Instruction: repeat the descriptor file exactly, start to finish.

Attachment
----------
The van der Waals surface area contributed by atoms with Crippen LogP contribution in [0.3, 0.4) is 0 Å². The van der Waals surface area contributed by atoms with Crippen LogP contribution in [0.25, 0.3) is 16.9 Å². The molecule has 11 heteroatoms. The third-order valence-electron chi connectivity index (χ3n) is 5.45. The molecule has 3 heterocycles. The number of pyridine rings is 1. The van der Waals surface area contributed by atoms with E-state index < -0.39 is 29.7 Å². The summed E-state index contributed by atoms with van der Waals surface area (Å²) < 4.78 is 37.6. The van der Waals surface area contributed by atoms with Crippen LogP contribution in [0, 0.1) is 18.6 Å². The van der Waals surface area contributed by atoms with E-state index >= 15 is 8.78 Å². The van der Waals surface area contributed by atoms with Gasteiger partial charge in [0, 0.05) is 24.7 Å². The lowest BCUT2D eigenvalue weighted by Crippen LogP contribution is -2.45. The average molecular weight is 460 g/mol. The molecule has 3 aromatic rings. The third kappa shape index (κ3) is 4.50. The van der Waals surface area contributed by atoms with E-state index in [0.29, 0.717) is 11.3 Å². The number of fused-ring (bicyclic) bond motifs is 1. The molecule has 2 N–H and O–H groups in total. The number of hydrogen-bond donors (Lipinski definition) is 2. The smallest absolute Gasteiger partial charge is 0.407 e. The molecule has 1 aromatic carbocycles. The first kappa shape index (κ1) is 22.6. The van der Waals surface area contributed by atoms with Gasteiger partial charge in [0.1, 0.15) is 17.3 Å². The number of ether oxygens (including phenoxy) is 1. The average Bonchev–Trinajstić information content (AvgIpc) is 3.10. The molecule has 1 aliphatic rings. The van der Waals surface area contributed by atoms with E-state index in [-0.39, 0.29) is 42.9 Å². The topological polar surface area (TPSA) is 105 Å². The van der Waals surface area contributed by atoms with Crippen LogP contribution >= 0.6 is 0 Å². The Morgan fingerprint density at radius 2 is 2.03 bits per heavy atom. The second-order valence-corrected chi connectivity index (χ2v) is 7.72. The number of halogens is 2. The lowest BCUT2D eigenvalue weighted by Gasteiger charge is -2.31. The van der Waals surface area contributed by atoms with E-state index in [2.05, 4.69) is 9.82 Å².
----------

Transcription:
The van der Waals surface area contributed by atoms with Crippen LogP contribution in [0.3, 0.4) is 0 Å². The van der Waals surface area contributed by atoms with Crippen LogP contribution in [0.25, 0.3) is 16.9 Å². The molecule has 11 heteroatoms. The third-order valence-electron chi connectivity index (χ3n) is 5.45. The molecule has 3 heterocycles. The number of pyridine rings is 1. The van der Waals surface area contributed by atoms with E-state index < -0.39 is 29.7 Å². The summed E-state index contributed by atoms with van der Waals surface area (Å²) < 4.78 is 37.6. The van der Waals surface area contributed by atoms with Crippen LogP contribution in [0, 0.1) is 18.6 Å². The van der Waals surface area contributed by atoms with E-state index >= 15 is 8.78 Å². The van der Waals surface area contributed by atoms with Gasteiger partial charge in [0, 0.05) is 24.7 Å². The lowest BCUT2D eigenvalue weighted by Crippen LogP contribution is -2.45. The average molecular weight is 460 g/mol. The molecule has 3 aromatic rings. The third kappa shape index (κ3) is 4.50. The van der Waals surface area contributed by atoms with E-state index in [0.29, 0.717) is 11.3 Å². The number of fused-ring (bicyclic) bond motifs is 1. The molecule has 2 N–H and O–H groups in total. The number of hydrogen-bond donors (Lipinski definition) is 2. The smallest absolute Gasteiger partial charge is 0.407 e. The molecule has 1 aromatic carbocycles. The first kappa shape index (κ1) is 22.6. The van der Waals surface area contributed by atoms with Gasteiger partial charge in [0.1, 0.15) is 17.3 Å². The number of ether oxygens (including phenoxy) is 1. The average Bonchev–Trinajstić information content (AvgIpc) is 3.10. The molecule has 1 aliphatic rings. The van der Waals surface area contributed by atoms with E-state index in [-0.39, 0.29) is 42.9 Å². The topological polar surface area (TPSA) is 105 Å². The van der Waals surface area contributed by atoms with Crippen LogP contribution >= 0.6 is 0 Å². The Morgan fingerprint density at radius 2 is 2.03 bits per heavy atom. The second-order valence-corrected chi connectivity index (χ2v) is 7.72. The number of halogens is 2. The lowest BCUT2D eigenvalue weighted by Gasteiger charge is -2.31. The van der Waals surface area contributed by atoms with E-state index in [2.05, 4.69) is 9.82 Å².